Over the years I’ve subscribed to press releases from the Joint POW/MIA Accounting Command (JPAC), I thought that visitors to this site would be interested in the successful recovery efforts of that organization, so, I’m beginning to post those press releases on my “Returned Home” page.  JPAC has a very informative and interesting web site – well worth the visit.  I also recommend that you visit the Department of Defense’s POW/Missing Persons Office web site.  They’ve added a new feature highlighting the “recently accounted for” from Vietnam, Korea, World War II and other conflicts.

Thanks for visiting, and I look forward to reading your comments.

Thank a Veteran’s family for their sacrifices in supporting their Soldier, Sailor, Airman or Marine!

G. Duane Whitman

132 Responses to Home

  1. Don Gaudet says:

    I recently was on YouTube and searched for “Easter offensive of 1972 in quang tri” and a short video popped up by Jim Laurie about the evacuation of three star compound check it out.


  2. I went to language school with Gary, and his death, and that of Bruce Allen Crosby, is a tragic one to say the very least. Gary enjoyed life to the hilt, and it was a true shame he had to leave it with so much to look forward to. I noticed you had a picture of a Sam Ford. A man by that name was also in my language school class. Might he be the same one?
    Bruce Kelly, debsforprez@yahoo.com


  3. Bob Crossland says:

    Thank you, Duane, for this fantastic site! And thank you for your service!!

    Best regards,
    Bob Crossland


  4. Bob Crossland says:

    SP5 Bob Crossland here. O5H20. When I came back from Hill 180, I was assigned to Project Explorer where I met Bruce and Gary. Mar 29th was obviously a horrible day. I recall there being problems with the remote antennas at FB Sarge requiring Bruce and Gary to dispatch to that location. The crypto gear dropping sync seemed to be the biggest challenge. The rest is sad history.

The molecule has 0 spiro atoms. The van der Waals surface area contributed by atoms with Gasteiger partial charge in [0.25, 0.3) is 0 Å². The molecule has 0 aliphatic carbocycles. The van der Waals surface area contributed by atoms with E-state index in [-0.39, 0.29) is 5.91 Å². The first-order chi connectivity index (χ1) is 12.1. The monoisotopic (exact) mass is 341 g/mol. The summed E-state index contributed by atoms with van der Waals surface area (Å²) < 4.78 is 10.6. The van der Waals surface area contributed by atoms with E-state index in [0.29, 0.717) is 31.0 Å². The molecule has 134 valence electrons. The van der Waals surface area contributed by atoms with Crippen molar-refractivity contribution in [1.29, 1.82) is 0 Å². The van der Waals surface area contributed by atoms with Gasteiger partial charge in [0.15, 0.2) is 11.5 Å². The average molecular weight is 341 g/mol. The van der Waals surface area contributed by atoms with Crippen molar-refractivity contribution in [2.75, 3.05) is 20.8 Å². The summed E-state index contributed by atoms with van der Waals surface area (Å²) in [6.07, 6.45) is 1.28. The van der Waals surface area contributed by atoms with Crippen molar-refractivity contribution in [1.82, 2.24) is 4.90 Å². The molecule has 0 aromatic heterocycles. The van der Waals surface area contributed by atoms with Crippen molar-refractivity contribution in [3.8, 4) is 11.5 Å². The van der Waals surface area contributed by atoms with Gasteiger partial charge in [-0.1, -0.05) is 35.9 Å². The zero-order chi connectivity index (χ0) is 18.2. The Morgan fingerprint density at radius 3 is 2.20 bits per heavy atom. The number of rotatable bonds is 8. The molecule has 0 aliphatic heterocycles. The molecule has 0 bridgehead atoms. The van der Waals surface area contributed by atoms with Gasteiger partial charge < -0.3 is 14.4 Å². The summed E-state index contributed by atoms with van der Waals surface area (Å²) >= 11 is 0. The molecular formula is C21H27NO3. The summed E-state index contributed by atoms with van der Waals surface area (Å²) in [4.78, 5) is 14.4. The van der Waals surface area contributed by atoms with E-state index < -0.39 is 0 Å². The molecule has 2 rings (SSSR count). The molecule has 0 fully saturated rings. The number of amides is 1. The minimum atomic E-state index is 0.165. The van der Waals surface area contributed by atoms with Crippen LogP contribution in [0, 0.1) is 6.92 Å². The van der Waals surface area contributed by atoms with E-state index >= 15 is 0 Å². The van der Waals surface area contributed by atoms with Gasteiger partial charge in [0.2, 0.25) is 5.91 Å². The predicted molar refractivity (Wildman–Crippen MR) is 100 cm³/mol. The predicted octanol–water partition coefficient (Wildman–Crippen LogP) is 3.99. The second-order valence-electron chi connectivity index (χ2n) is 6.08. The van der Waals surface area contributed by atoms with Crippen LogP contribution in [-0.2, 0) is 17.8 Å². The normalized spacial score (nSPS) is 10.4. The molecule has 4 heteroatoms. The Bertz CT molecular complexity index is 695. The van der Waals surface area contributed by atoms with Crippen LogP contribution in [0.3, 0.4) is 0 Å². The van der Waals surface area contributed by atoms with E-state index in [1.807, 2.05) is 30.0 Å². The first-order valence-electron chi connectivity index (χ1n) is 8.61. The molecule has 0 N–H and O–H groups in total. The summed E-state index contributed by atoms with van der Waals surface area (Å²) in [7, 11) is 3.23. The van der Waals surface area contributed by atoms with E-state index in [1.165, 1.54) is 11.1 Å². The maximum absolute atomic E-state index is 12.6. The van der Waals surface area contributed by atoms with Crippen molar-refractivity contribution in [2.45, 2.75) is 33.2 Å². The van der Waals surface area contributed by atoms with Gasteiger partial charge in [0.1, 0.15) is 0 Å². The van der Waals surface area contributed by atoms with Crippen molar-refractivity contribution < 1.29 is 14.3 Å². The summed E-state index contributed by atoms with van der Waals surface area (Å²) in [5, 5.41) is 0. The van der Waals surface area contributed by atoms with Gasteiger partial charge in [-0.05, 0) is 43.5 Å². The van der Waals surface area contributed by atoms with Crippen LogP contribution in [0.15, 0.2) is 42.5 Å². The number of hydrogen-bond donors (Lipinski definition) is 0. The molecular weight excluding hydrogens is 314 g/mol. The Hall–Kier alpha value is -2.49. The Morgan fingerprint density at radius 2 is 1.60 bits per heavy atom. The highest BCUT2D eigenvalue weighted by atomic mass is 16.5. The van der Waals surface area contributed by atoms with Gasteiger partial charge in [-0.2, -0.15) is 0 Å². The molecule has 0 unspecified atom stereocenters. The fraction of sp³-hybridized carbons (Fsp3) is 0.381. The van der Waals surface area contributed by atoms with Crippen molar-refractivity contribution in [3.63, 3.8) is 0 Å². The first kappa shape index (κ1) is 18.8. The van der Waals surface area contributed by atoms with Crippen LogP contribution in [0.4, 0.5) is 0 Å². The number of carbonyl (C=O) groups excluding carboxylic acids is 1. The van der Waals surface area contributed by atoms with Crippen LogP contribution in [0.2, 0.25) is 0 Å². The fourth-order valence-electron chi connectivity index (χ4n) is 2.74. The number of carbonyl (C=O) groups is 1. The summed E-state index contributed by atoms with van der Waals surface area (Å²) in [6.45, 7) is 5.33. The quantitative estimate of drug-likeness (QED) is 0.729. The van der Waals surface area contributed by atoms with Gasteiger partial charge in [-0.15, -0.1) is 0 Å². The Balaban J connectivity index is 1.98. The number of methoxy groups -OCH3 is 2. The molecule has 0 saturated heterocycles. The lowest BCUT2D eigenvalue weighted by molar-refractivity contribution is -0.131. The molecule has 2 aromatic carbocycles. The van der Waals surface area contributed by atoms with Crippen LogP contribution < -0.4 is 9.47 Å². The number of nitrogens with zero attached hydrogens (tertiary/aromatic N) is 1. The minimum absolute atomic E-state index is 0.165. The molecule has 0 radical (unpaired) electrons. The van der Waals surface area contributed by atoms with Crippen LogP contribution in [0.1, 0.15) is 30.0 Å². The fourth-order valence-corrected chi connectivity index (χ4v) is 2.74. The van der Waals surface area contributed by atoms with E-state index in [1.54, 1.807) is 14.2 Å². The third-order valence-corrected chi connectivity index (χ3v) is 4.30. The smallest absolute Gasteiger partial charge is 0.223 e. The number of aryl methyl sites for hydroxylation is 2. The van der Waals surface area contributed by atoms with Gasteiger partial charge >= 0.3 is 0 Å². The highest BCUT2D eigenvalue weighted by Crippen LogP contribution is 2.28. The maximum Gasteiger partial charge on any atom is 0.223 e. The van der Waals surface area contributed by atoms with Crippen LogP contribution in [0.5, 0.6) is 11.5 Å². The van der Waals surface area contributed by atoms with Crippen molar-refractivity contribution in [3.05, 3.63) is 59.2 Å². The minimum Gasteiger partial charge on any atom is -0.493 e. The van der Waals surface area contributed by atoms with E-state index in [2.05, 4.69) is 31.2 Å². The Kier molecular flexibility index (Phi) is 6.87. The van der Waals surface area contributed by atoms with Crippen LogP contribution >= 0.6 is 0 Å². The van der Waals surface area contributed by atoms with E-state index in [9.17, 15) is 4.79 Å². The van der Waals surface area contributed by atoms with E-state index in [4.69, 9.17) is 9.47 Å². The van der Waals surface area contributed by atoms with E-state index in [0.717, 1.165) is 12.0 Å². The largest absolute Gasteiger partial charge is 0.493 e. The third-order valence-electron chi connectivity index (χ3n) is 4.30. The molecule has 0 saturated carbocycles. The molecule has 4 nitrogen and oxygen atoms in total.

• Denny Morris says:

      Hi Bob. My name is Denny Morris & I too was an 05h20 in Nam from 69-71. I was with the 265th RRC and also spent some time with the 407th as a TDY. I remember FSB’s Alpha4 and Charlie 2 as some of the bases I spent time on. It’s good to hear some of us are still kicking.


    • John Mastro says:

      Denny, I basically followed your steps…from the 265th in Jan 72 and up to QT, helped close Carroll and rotated between A4 and QT. Whole bunch of us are still kicking…


    • Bob Crossland says:

      Great hearing from fellow Vietnam Vets! Hope you all are doing fine. It’s been a long ride since Hill 180 and all of the “niceties” that came with it! Quick reminder: Make sure you check on benefits that are due you for serving in country. The VA has treated me with above and beyond services, and unfortunately there are many vets who don’t realize these benefits are available. Take care my friends.
      Bob Crossland


    • Denny Morris says:

      John, closing Carroll must have been tricky at the least. Qt was no walk in the park either. But Ripcord and O’Reilly were terrible. Thanks for your service … Denny


    • John Mastro says:

      Denny … Know about those nasty places from others that were on those hills. I was just going in in 70. I have a 101st friend who was on Hamburger Hill, none of those places fun. I know it may not matter to some, but I’m glad the last two years of the Vietnam war are more widely known now. Most thought the war was over, but it was not, as Duane’s narrative attests. I had the honor to serve with him after the 265th stood down. Thanks for you service, also.


  5. John Percy; A Co., 311 C/R Bn. 1953-1956. says:

    Amazing story. Simply amazing.